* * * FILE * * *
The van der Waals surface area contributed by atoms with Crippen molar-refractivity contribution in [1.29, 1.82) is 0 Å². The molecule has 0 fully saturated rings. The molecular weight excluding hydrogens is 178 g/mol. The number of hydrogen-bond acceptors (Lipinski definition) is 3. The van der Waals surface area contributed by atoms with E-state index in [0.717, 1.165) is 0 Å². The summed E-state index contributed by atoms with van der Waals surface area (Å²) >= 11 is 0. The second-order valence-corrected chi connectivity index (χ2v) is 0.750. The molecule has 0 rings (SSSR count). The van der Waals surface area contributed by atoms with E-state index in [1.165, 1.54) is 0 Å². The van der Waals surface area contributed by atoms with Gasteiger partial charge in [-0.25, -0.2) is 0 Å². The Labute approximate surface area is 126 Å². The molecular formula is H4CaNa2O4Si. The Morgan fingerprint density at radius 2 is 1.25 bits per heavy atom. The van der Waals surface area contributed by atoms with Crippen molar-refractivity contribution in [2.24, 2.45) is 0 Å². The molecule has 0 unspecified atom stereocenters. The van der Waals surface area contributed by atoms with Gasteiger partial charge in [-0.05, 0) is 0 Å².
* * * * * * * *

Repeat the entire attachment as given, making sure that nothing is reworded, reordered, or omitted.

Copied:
The van der Waals surface area contributed by atoms with Crippen molar-refractivity contribution in [1.29, 1.82) is 0 Å². The molecule has 0 fully saturated rings. The molecular weight excluding hydrogens is 178 g/mol. The number of hydrogen-bond acceptors (Lipinski definition) is 3. The van der Waals surface area contributed by atoms with E-state index in [0.717, 1.165) is 0 Å². The summed E-state index contributed by atoms with van der Waals surface area (Å²) >= 11 is 0. The second-order valence-corrected chi connectivity index (χ2v) is 0.750. The molecule has 0 rings (SSSR count). The van der Waals surface area contributed by atoms with E-state index in [1.165, 1.54) is 0 Å². The van der Waals surface area contributed by atoms with Gasteiger partial charge in [-0.25, -0.2) is 0 Å². The Labute approximate surface area is 126 Å². The molecular formula is H4CaNa2O4Si. The Morgan fingerprint density at radius 2 is 1.25 bits per heavy atom. The van der Waals surface area contributed by atoms with Crippen molar-refractivity contribution in [2.24, 2.45) is 0 Å². The molecule has 0 unspecified atom stereocenters. The van der Waals surface area contributed by atoms with Gasteiger partial charge in [-0.05, 0) is 0 Å².